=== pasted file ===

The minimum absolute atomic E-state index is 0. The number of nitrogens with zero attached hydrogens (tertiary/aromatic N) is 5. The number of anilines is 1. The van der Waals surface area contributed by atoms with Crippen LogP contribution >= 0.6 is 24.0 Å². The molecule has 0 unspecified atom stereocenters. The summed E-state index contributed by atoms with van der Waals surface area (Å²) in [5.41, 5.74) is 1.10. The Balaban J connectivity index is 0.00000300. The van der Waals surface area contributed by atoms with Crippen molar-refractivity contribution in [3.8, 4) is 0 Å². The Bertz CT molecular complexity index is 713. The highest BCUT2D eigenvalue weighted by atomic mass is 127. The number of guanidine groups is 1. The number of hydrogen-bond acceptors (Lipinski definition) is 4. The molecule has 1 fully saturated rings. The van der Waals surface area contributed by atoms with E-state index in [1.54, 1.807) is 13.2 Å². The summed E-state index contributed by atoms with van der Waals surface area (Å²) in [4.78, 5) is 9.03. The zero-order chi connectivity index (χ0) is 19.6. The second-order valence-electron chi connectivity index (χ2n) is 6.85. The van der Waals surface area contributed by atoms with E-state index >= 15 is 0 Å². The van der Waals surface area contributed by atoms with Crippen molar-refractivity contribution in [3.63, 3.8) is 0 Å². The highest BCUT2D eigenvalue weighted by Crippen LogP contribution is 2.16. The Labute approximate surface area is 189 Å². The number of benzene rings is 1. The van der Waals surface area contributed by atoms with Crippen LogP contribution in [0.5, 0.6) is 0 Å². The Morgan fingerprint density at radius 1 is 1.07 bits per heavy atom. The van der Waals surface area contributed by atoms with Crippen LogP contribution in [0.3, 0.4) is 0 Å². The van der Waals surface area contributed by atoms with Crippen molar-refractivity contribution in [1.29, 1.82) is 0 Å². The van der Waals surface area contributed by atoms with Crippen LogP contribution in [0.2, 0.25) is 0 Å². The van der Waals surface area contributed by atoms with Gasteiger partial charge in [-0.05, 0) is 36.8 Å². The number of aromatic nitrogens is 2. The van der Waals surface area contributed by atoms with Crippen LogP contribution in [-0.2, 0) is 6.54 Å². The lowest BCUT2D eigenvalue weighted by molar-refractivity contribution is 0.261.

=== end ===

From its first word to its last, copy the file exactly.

The minimum absolute atomic E-state index is 0. The number of nitrogens with zero attached hydrogens (tertiary/aromatic N) is 5. The number of anilines is 1. The van der Waals surface area contributed by atoms with Crippen LogP contribution >= 0.6 is 24.0 Å². The molecule has 0 unspecified atom stereocenters. The summed E-state index contributed by atoms with van der Waals surface area (Å²) in [5.41, 5.74) is 1.10. The Balaban J connectivity index is 0.00000300. The van der Waals surface area contributed by atoms with Crippen molar-refractivity contribution in [3.8, 4) is 0 Å². The Bertz CT molecular complexity index is 713. The highest BCUT2D eigenvalue weighted by atomic mass is 127. The number of guanidine groups is 1. The number of hydrogen-bond acceptors (Lipinski definition) is 4. The molecule has 1 fully saturated rings. The van der Waals surface area contributed by atoms with E-state index in [1.54, 1.807) is 13.2 Å². The summed E-state index contributed by atoms with van der Waals surface area (Å²) in [4.78, 5) is 9.03. The zero-order chi connectivity index (χ0) is 19.6. The second-order valence-electron chi connectivity index (χ2n) is 6.85. The van der Waals surface area contributed by atoms with E-state index >= 15 is 0 Å². The van der Waals surface area contributed by atoms with Crippen molar-refractivity contribution in [3.63, 3.8) is 0 Å². The highest BCUT2D eigenvalue weighted by Crippen LogP contribution is 2.16. The Labute approximate surface area is 189 Å². The number of benzene rings is 1. The van der Waals surface area contributed by atoms with Crippen LogP contribution in [0.5, 0.6) is 0 Å². The Morgan fingerprint density at radius 1 is 1.07 bits per heavy atom. The van der Waals surface area contributed by atoms with Crippen LogP contribution in [0.3, 0.4) is 0 Å². The van der Waals surface area contributed by atoms with Crippen molar-refractivity contribution in [1.29, 1.82) is 0 Å². The van der Waals surface area contributed by atoms with Crippen LogP contribution in [0.2, 0.25) is 0 Å². The van der Waals surface area contributed by atoms with Gasteiger partial charge in [-0.05, 0) is 36.8 Å². The number of aromatic nitrogens is 2. The van der Waals surface area contributed by atoms with Crippen LogP contribution in [-0.2, 0) is 6.54 Å². The lowest BCUT2D eigenvalue weighted by molar-refractivity contribution is 0.261.